Monday, May 11, 2015

Beyond Content: Critical Thinking Online

(Image source:
Probably the biggest misapprehension about online course design and instruction is that the course is an automated version of a pure lecture model of instruction.  This misapprehension includes the wrongheaded reduction of instructors to the role of "content deliverer."  Students are imagined as blank slates whose minds are supposedly filled by all this delivered content.  If this were an accurate model of teaching and learning, in any environment, then it really would be possible to record faculty delivering lectures and put them online.  It really would be possible to reduce the role of the instructor to "course manager/grade accountant."  In this role, the course manager would be responsible for trouble-shooting technology problems, proctoring exams, answering logistical questions that are already answered on the syllabus.  If only it were so easy.

Partly in an effort to discourage anyone from thinking that my Online Rome course could be run without the involvement of at least one content expert at the top, I did not include any lectures in the course.  You will never see me in the role of "content deliver" or "content expert."  We did include some old pre-recorded lectures that covered the basics, mostly because we had them and I was curious to see how much students used them when they were unnecessary.  Those lectures will not be used in the version of the course that is run for UT Austin students, in part to avoid the false assumption on all sides that students will pass by watching those lectures.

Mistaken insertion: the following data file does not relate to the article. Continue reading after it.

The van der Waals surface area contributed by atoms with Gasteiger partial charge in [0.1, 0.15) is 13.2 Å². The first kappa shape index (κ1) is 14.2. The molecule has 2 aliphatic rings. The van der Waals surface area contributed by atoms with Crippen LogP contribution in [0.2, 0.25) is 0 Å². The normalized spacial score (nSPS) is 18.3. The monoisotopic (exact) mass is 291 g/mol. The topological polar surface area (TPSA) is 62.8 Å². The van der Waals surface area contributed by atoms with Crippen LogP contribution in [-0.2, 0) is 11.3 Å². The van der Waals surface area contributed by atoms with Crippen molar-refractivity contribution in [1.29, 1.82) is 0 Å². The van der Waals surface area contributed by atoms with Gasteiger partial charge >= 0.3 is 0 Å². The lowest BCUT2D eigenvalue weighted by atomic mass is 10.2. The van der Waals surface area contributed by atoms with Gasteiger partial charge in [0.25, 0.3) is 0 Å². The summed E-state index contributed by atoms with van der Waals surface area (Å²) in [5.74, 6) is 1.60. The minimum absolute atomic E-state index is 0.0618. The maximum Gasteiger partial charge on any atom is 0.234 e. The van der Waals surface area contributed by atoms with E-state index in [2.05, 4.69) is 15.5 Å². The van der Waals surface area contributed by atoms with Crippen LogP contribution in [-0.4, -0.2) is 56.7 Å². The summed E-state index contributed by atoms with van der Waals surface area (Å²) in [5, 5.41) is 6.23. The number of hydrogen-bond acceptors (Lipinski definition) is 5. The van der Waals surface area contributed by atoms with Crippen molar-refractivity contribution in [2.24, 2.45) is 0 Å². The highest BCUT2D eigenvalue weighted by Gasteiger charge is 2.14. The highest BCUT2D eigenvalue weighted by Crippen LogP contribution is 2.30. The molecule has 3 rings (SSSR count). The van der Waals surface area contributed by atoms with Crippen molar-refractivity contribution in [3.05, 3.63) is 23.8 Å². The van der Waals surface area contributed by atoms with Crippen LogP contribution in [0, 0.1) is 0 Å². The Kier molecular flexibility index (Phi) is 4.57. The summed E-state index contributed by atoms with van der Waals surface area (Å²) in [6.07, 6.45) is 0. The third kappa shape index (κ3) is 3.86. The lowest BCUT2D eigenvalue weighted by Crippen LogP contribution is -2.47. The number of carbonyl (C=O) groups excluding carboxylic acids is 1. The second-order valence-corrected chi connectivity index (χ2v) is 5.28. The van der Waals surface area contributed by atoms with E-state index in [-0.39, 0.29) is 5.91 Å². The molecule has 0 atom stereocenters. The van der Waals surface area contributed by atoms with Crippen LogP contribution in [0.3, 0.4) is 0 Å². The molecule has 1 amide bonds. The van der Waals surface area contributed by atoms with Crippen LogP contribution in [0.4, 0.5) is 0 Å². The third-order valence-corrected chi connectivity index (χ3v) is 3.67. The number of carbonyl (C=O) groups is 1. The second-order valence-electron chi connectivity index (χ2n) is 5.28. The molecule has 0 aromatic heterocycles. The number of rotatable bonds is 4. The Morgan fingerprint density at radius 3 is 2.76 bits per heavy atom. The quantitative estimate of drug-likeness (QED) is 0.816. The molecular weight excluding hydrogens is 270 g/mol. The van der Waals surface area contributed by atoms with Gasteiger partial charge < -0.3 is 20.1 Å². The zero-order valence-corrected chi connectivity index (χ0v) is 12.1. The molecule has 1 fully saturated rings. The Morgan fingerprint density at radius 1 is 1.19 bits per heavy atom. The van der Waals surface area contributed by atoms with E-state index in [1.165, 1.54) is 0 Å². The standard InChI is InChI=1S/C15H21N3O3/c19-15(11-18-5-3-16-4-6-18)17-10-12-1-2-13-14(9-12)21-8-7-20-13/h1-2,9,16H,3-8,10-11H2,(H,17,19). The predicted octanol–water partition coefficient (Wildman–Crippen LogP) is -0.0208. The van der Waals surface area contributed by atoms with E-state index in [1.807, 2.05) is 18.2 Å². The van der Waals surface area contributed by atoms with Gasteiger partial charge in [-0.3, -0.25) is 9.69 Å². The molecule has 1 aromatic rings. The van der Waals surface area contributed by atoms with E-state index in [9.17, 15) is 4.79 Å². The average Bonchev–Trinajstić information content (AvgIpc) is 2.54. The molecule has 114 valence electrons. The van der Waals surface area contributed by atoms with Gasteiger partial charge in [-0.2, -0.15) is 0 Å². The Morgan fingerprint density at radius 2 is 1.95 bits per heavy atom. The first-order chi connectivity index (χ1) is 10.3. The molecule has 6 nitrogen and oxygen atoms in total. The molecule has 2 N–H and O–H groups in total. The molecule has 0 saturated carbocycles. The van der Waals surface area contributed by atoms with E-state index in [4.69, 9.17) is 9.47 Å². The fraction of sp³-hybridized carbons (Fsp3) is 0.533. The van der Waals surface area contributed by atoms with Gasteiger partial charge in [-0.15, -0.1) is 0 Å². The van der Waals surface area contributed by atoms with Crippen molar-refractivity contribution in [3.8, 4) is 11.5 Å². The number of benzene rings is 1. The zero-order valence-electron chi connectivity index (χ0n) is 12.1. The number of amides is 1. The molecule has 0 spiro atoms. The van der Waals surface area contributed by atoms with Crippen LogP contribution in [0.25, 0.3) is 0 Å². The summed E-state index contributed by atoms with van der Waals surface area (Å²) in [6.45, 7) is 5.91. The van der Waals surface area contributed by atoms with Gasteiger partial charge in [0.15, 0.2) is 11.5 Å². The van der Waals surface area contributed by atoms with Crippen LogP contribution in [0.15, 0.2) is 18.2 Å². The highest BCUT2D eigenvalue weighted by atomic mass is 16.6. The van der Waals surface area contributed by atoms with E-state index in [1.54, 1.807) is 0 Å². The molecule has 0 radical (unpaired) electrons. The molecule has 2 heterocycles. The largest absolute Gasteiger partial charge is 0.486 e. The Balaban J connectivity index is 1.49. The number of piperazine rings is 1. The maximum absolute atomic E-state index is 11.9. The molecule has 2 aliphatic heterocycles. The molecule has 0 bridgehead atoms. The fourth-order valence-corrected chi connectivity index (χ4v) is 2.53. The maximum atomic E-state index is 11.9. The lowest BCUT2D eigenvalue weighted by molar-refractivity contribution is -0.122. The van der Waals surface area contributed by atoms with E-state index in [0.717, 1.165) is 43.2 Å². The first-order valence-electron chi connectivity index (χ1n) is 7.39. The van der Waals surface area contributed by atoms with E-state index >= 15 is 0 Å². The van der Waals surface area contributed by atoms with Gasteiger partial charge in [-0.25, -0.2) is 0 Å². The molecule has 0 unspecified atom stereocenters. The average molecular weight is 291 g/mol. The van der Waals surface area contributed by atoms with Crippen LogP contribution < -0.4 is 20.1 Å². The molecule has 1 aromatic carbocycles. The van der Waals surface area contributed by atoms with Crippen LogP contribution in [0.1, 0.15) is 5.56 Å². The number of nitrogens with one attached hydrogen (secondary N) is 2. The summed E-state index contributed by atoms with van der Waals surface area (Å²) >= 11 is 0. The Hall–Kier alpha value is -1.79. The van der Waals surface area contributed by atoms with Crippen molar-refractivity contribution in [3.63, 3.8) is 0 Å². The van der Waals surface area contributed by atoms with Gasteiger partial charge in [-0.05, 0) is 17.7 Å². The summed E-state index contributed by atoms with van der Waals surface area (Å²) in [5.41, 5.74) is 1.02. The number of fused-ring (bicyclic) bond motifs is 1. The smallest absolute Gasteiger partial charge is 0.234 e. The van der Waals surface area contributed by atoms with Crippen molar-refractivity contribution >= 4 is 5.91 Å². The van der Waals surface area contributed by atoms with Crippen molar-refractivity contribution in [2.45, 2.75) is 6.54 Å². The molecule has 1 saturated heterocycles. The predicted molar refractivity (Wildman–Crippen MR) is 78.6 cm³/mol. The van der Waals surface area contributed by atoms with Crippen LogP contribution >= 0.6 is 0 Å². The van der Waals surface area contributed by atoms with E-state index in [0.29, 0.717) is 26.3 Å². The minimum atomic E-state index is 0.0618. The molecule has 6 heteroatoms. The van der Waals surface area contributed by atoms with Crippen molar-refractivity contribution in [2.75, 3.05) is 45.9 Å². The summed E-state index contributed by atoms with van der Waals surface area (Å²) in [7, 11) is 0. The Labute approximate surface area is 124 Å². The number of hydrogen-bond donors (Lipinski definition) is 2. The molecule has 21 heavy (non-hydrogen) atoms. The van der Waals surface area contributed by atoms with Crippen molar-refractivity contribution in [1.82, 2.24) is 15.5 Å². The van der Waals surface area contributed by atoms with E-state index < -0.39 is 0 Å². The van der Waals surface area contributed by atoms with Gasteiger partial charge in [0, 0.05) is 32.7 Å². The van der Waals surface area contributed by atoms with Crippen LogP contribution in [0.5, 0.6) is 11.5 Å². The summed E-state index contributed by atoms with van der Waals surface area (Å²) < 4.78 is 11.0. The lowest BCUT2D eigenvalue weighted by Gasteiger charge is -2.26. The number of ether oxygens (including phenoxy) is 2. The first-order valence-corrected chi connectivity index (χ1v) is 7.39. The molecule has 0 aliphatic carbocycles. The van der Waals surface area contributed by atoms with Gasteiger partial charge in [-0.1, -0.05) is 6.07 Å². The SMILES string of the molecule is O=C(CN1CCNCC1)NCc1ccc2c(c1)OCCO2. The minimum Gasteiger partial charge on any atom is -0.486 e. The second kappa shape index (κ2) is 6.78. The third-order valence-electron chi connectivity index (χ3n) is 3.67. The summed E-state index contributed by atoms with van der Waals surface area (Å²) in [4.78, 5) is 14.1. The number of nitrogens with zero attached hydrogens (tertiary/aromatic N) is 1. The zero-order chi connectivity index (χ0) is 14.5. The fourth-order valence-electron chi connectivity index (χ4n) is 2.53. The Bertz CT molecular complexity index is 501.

Rather, the design of the course emphasized active, constructivist learning.  Students learn by answering questions that highlight essential bits of ancient Roman history.  We ask them to think about things deeply and critically.  Oftentimes there isn't one "correct" answer--and that's the point.  We talk a lot about the limits of evidence.  We make it clear that this is a class that goes well beyond memorizing a bunch of random information and regurgitating that on graded assignments.  If that's all the class were, it really should be taught by a robot.  As Mike Caulfield puts it, we are not in the content business; we are in the business of building communities of learners.

In designing the class, we did as much as we could to focus on the development and exercise of critical thinking skills--in the modules, in essays at the end of modules, and on graded activities.  In the first live version of the course, we tried to use short answer questions inside of modules to accomplish these outcomes, but without much success.  A big part of the problem: Canvas isn't really designed to give students feedback on short answer questions inside of modules; and it required that graders have a substantial knowledge of ancient Roman history to give useful and on point feedback.  It also required that students review the feedback and take it in.

In the Spring 2015 version, we retained the short answer questions but emphasized the self-regulating aspect of learning with them.  We provided extensive but general feedback in the comments but relied on students to answer the questions (or not).  We also reviewed the contents of some of the short answer questions later in the module, through an automatically graded question.  The instructor feedback was shifted to the essays.  This produced much better results, both because the students took the essay more seriously and very often produced thoughtful responses; and, because of how we distributed the work, the grading for the instructor was 50 500 word essays/week--a small enough amount that he could give extended and engaged feedback to students.  The students, in turn, were more likely to look at the feedback for a single assignment that felt weighty to them.  The depth of student engagement on the "big issues" has been very impressive.